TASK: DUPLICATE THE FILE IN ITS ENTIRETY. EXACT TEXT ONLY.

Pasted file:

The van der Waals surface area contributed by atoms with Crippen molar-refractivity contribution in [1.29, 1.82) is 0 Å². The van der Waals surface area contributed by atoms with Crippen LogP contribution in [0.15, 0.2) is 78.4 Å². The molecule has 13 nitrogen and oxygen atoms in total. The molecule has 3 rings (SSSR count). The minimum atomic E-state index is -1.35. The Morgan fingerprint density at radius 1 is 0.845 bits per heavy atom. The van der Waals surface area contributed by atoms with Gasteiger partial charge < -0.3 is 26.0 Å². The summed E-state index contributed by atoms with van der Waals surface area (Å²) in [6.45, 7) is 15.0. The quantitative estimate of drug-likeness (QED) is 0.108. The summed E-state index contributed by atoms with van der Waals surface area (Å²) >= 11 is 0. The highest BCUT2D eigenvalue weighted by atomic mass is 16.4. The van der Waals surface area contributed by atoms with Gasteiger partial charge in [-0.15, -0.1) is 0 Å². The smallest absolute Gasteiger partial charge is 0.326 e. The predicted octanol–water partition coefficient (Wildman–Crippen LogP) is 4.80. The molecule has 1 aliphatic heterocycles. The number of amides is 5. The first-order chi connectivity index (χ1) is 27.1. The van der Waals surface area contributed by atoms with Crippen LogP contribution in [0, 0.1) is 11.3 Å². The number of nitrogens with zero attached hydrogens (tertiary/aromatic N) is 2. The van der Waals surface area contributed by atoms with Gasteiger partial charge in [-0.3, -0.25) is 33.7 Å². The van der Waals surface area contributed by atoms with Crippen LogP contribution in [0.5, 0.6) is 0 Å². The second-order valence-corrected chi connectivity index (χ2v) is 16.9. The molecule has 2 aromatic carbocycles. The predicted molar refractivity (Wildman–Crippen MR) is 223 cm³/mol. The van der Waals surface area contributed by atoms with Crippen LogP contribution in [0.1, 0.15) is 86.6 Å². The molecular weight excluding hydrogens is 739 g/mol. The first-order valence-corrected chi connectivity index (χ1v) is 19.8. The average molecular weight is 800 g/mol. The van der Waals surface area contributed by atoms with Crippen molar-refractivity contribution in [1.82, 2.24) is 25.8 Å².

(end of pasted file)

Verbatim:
The van der Waals surface area contributed by atoms with Crippen molar-refractivity contribution in [1.29, 1.82) is 0 Å². The van der Waals surface area contributed by atoms with Crippen LogP contribution in [0.15, 0.2) is 78.4 Å². The molecule has 13 nitrogen and oxygen atoms in total. The molecule has 3 rings (SSSR count). The minimum atomic E-state index is -1.35. The Morgan fingerprint density at radius 1 is 0.845 bits per heavy atom. The van der Waals surface area contributed by atoms with Gasteiger partial charge < -0.3 is 26.0 Å². The summed E-state index contributed by atoms with van der Waals surface area (Å²) in [6.45, 7) is 15.0. The quantitative estimate of drug-likeness (QED) is 0.108. The summed E-state index contributed by atoms with van der Waals surface area (Å²) >= 11 is 0. The highest BCUT2D eigenvalue weighted by atomic mass is 16.4. The van der Waals surface area contributed by atoms with Gasteiger partial charge in [-0.15, -0.1) is 0 Å². The smallest absolute Gasteiger partial charge is 0.326 e. The predicted octanol–water partition coefficient (Wildman–Crippen LogP) is 4.80. The molecule has 1 aliphatic heterocycles. The number of amides is 5. The first-order chi connectivity index (χ1) is 27.1. The van der Waals surface area contributed by atoms with Crippen LogP contribution in [0, 0.1) is 11.3 Å². The number of nitrogens with zero attached hydrogens (tertiary/aromatic N) is 2. The van der Waals surface area contributed by atoms with Gasteiger partial charge in [-0.3, -0.25) is 33.7 Å². The van der Waals surface area contributed by atoms with Crippen LogP contribution in [0.5, 0.6) is 0 Å². The second-order valence-corrected chi connectivity index (χ2v) is 16.9. The molecule has 2 aromatic carbocycles. The predicted molar refractivity (Wildman–Crippen MR) is 223 cm³/mol. The van der Waals surface area contributed by atoms with Crippen LogP contribution in [0.1, 0.15) is 86.6 Å². The molecular weight excluding hydrogens is 739 g/mol. The first-order valence-corrected chi connectivity index (χ1v) is 19.8. The average molecular weight is 800 g/mol. The van der Waals surface area contributed by atoms with Crippen molar-refractivity contribution in [1.82, 2.24) is 25.8 Å².